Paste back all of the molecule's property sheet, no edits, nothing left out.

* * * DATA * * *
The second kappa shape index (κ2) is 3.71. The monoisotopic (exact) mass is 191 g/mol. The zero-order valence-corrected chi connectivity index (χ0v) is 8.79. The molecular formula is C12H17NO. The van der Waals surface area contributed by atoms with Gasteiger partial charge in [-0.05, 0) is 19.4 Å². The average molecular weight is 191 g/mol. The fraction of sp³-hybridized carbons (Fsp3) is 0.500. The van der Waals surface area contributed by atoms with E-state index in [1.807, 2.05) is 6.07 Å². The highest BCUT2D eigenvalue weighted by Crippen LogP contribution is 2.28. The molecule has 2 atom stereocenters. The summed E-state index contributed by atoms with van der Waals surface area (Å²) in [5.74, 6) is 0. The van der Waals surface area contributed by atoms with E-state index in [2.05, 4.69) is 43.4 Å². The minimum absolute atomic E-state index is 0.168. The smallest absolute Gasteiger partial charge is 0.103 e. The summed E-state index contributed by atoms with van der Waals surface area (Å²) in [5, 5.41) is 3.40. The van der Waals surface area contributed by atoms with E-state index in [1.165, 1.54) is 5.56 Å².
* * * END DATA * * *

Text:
The second kappa shape index (κ2) is 3.71. The monoisotopic (exact) mass is 191 g/mol. The zero-order valence-corrected chi connectivity index (χ0v) is 8.79. The molecular formula is C12H17NO. The van der Waals surface area contributed by atoms with Gasteiger partial charge in [-0.05, 0) is 19.4 Å². The average molecular weight is 191 g/mol. The fraction of sp³-hybridized carbons (Fsp3) is 0.500. The van der Waals surface area contributed by atoms with E-state index in [1.807, 2.05) is 6.07 Å². The highest BCUT2D eigenvalue weighted by Crippen LogP contribution is 2.28. The molecule has 2 atom stereocenters. The summed E-state index contributed by atoms with van der Waals surface area (Å²) in [5.74, 6) is 0. The van der Waals surface area contributed by atoms with E-state index in [2.05, 4.69) is 43.4 Å². The minimum absolute atomic E-state index is 0.168. The smallest absolute Gasteiger partial charge is 0.103 e. The summed E-state index contributed by atoms with van der Waals surface area (Å²) in [5, 5.41) is 3.40. The van der Waals surface area contributed by atoms with E-state index in [1.165, 1.54) is 5.56 Å².